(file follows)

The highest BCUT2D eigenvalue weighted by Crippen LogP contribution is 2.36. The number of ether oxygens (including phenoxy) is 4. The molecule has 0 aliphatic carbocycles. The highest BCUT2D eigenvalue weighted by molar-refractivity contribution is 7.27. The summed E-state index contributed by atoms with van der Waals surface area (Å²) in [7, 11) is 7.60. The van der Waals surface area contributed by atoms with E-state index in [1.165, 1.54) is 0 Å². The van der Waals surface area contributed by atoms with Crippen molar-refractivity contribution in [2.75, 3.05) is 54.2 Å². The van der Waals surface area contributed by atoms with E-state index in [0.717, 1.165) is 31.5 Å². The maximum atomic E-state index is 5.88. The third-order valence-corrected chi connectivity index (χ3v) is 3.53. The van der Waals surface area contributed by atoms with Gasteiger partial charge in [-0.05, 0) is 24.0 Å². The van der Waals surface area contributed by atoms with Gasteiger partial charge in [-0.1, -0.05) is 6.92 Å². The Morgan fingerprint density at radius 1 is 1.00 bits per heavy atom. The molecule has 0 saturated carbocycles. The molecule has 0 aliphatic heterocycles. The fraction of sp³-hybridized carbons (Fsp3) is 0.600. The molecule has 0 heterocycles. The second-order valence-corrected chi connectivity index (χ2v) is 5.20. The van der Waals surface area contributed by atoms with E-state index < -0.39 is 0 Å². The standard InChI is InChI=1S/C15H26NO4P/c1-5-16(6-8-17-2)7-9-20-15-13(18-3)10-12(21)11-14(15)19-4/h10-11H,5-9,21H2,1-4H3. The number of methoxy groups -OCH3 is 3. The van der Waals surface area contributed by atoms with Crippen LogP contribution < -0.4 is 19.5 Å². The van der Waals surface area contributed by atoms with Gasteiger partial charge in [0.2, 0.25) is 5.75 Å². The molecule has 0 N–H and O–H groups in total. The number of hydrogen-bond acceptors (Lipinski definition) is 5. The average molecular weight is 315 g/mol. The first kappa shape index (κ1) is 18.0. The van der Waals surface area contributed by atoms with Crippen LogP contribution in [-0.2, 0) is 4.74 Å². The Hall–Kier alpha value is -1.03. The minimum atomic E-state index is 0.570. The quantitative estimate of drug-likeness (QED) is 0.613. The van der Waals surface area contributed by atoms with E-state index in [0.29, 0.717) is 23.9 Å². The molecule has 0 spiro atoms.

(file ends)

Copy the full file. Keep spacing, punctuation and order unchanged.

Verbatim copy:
The highest BCUT2D eigenvalue weighted by Crippen LogP contribution is 2.36. The number of ether oxygens (including phenoxy) is 4. The molecule has 0 aliphatic carbocycles. The highest BCUT2D eigenvalue weighted by molar-refractivity contribution is 7.27. The summed E-state index contributed by atoms with van der Waals surface area (Å²) in [7, 11) is 7.60. The van der Waals surface area contributed by atoms with E-state index in [1.165, 1.54) is 0 Å². The van der Waals surface area contributed by atoms with Crippen molar-refractivity contribution in [2.75, 3.05) is 54.2 Å². The van der Waals surface area contributed by atoms with E-state index in [0.717, 1.165) is 31.5 Å². The maximum atomic E-state index is 5.88. The third-order valence-corrected chi connectivity index (χ3v) is 3.53. The van der Waals surface area contributed by atoms with Gasteiger partial charge in [-0.05, 0) is 24.0 Å². The van der Waals surface area contributed by atoms with Gasteiger partial charge in [-0.1, -0.05) is 6.92 Å². The Morgan fingerprint density at radius 1 is 1.00 bits per heavy atom. The molecule has 0 saturated carbocycles. The molecule has 0 aliphatic heterocycles. The fraction of sp³-hybridized carbons (Fsp3) is 0.600. The molecule has 0 heterocycles. The second-order valence-corrected chi connectivity index (χ2v) is 5.20. The van der Waals surface area contributed by atoms with E-state index < -0.39 is 0 Å². The standard InChI is InChI=1S/C15H26NO4P/c1-5-16(6-8-17-2)7-9-20-15-13(18-3)10-12(21)11-14(15)19-4/h10-11H,5-9,21H2,1-4H3. The number of methoxy groups -OCH3 is 3. The van der Waals surface area contributed by atoms with Crippen LogP contribution < -0.4 is 19.5 Å². The van der Waals surface area contributed by atoms with Gasteiger partial charge in [0.2, 0.25) is 5.75 Å². The molecule has 0 N–H and O–H groups in total. The number of hydrogen-bond acceptors (Lipinski definition) is 5. The average molecular weight is 315 g/mol. The first kappa shape index (κ1) is 18.0. The van der Waals surface area contributed by atoms with Crippen LogP contribution in [-0.2, 0) is 4.74 Å². The Hall–Kier alpha value is -1.03. The minimum atomic E-state index is 0.570. The quantitative estimate of drug-likeness (QED) is 0.613. The van der Waals surface area contributed by atoms with E-state index in [0.29, 0.717) is 23.9 Å². The molecule has 0 spiro atoms.